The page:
All About Butter
When it comes to baking, butter is king. From providing richness, flavour and colour to giving tenderness and that divine ‘melt-in-the-mouth’ texture, butter forms the cornerstone to many baking recipes.
Here I answer some of the most common questions about butter when used in baking...
What type of butter should I use?
You can buy butter that is salted, reduced-salt or low-salt, unsalted or cultured (salted and unsalted), and which you choose is up to you. I generally like to use unsalted butter in my baking. It is slightly ‘sweeter’ than salted butter and gives me greater control over the amount of added salt in a recipe. However, in general baking—both sweet and savoury—using salted butter works well and has the convenience of adding a small amount of salt to your recipe to complement and bring out the other flavours. I opt for cultured unsalted butter (also sometimes known as Danish-style butter) for delicate pastries and cakes that I want to benefit from the slightly acidic flavour it imparts.
How should I store my butter?
You need to store butter correctly, as warm temperatures, light and water will all cause butter to deteriorate quickly and become rancid. Have you ever noticed when cutting through a block of butter that it has developed a darker yellow layer around the outside? This, and if you take a whiff and notice it has a slightly sour smell, are signs that the butter has started to go rancid.
To prevent this, always buy butter that has a foil-like wrapping (light can easily penetrate thin, paper-like wrapping and the oxidation process that causes the butter to go rancid may well have started before you even took it home). Keep the butter in its original wrapping in the main part of the fridge; the butter compartment is not cold enough to keep blocks of butter in it for any length of time. Any leftover butter should be rewrapped and placed in an airtight container or sealed plastic bag and used soon after to avoid it absorbing other flavours from the fridge—you certainly don’t want your chocolate brownies tasting of fish.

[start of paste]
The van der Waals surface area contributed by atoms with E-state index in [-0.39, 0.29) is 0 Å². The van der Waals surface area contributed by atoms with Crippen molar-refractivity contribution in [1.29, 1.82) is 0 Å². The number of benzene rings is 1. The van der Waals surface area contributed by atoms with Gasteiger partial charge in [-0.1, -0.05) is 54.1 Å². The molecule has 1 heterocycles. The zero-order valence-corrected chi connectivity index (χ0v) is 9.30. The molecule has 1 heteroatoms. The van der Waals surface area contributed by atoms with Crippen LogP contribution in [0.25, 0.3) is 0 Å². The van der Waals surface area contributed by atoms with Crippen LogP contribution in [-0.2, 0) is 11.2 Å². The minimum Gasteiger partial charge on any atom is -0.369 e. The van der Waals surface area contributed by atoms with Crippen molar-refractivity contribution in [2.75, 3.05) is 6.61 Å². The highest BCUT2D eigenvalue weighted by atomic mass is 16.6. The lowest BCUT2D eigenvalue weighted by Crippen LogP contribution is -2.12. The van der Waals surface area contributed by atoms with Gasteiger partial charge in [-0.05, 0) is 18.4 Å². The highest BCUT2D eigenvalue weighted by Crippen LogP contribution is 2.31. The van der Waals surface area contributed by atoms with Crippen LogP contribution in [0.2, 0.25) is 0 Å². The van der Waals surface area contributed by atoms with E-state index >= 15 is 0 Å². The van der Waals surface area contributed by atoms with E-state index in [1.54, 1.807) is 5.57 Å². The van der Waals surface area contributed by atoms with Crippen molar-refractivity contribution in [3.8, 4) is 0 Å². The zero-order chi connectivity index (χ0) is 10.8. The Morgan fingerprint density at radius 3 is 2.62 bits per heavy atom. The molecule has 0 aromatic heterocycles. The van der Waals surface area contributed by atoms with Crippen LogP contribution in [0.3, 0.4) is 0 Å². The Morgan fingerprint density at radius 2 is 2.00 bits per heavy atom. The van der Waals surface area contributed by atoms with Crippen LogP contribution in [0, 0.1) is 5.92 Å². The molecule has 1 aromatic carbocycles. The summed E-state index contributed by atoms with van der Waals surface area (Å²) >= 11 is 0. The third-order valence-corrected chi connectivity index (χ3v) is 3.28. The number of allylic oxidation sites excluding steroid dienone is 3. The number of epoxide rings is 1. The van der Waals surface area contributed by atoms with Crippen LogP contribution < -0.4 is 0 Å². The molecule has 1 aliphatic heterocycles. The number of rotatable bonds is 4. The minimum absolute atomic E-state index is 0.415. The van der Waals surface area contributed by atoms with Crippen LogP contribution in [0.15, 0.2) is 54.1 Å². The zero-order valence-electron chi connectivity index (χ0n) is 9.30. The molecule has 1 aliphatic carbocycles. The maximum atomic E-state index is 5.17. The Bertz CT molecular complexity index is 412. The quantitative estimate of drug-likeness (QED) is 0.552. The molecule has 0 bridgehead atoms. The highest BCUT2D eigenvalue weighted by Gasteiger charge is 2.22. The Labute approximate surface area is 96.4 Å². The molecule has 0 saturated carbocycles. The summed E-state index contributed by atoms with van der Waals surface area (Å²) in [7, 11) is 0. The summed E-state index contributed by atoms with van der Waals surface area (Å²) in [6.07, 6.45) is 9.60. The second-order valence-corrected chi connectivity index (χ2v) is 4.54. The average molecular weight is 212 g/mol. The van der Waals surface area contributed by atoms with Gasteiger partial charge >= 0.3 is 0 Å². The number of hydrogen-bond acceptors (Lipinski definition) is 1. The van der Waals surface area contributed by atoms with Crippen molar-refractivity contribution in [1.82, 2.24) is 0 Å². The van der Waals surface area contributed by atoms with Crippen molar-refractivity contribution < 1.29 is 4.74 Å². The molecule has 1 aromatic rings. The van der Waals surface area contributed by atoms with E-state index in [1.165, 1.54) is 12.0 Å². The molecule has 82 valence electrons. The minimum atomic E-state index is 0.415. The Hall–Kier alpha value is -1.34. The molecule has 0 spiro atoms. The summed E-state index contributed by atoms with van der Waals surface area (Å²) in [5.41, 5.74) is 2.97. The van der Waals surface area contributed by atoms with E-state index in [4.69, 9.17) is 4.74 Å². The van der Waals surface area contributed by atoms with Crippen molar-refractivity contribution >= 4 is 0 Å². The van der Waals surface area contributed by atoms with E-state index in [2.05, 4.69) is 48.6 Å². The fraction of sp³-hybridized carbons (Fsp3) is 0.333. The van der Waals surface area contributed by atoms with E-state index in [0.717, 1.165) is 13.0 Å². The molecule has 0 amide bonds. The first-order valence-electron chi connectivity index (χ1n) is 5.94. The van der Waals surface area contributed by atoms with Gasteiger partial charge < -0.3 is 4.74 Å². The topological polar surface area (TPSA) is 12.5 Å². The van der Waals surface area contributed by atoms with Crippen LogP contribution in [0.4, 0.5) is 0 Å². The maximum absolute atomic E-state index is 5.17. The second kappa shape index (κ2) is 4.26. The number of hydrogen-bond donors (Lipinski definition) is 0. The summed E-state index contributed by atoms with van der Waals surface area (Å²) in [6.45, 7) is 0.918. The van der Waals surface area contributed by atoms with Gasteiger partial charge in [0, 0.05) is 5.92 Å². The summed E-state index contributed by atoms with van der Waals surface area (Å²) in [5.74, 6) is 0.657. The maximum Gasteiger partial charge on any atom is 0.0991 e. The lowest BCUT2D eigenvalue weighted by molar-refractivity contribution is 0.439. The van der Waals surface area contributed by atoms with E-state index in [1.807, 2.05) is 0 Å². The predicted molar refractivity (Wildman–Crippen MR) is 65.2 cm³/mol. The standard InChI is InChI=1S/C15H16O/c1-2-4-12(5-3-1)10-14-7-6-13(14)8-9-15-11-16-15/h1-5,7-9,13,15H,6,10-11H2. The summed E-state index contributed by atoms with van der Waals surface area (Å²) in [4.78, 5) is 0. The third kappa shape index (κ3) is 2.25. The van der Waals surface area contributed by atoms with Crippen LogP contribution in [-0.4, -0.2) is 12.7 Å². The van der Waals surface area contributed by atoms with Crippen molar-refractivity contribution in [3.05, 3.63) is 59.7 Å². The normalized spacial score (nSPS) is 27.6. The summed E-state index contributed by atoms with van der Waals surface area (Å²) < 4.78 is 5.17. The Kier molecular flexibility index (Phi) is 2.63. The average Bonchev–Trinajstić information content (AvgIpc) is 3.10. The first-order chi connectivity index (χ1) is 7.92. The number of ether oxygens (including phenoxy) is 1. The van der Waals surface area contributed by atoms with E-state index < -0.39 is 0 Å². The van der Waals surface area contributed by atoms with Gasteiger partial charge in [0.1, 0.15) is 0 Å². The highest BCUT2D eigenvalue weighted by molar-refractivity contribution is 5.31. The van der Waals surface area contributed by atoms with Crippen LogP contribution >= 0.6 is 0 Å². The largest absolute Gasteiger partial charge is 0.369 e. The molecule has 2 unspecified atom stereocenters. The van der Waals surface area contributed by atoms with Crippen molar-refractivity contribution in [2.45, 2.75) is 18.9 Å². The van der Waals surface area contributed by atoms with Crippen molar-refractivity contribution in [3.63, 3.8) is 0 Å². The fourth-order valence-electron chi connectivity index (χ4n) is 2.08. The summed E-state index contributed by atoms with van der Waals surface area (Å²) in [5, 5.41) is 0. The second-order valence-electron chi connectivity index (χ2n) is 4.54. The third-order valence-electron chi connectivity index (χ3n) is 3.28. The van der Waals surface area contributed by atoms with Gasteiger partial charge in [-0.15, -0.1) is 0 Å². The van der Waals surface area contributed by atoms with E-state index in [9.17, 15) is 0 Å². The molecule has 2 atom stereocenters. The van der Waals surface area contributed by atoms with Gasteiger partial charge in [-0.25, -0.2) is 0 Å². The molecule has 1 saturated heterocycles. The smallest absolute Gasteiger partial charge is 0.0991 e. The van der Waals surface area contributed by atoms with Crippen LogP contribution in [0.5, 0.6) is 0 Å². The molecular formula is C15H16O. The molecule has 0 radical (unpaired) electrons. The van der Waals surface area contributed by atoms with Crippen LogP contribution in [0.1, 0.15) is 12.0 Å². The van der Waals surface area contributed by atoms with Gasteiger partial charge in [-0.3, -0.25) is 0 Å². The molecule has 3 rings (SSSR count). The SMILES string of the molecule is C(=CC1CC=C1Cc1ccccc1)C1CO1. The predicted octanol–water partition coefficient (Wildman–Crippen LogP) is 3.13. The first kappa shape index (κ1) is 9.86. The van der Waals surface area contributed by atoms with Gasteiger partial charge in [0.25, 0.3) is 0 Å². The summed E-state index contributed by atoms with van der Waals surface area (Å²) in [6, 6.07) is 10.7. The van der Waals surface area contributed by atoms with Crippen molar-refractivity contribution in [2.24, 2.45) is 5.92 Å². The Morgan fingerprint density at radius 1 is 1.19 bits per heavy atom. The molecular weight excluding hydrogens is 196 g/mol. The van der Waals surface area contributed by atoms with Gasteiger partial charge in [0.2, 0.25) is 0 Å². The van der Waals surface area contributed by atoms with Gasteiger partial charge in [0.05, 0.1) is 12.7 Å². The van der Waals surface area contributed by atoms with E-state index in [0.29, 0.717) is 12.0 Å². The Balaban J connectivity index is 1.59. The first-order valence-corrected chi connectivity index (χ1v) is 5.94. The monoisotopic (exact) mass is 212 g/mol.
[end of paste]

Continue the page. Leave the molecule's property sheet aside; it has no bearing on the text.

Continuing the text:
Butter will keep for up to eight weeks in the fridge if stored correctly but I would recommend buying it as you need it. Also remember to check the used by date for optimum freshness. Unopened butter can be frozen in a sealed freezer bag for up to six months. Thaw it in the fridge before using.
Why do recipes ask for butter to be at a particular consistency?
Butter is used at different temperatures and states depending on what you need it to do in your baking. Here are the three most common state it is used in:
- Chilled butter is used when a recipe requires the butter to hold it shape and not be completely incorporated into a mixture – basically when little lumps of butter is desirable. Pastry is a perfect example where chilled butter is used.
- Softened or room temperature butter is used when the butter needs to be soft enough to be easily and evenly combined with other ingredients and/or beaten to incorporate air for lightness. Recipes that ’cream’ the butter and sugar, such as a butter cake, will always need room temperature butter. To test if it is at the right consistency press your finger into it—it should make a dent easily without too much pressure.
- Melted butter is used in recipes that don’t beat the butter and a ‘liquid’, oil-like consistency is preferable. Many quick-mix recipe use melted butter.
What’s the best way to soften butter?
If you need softened or room-temperature butter, take it out the fridge at least one hour before you start to bake; I often leave mine out overnight, depending on the temperature. Cutting the butter into small cubes or coarsely grating it will also help it soften more quickly and evenly. Don’t ever be tempted to soften butter in the microwave, as you are likely to end up with partially melted butter that will be unsuitable to use in these types of recipes.
One of my favourite recipes that is completely reliant on butter are these Quick-Mix Citrus Shortbread. Try them – they are melt-in-the-mouth heaven!
What is your favourite recipe that just wouldn’t be the same if you didn’t use butter?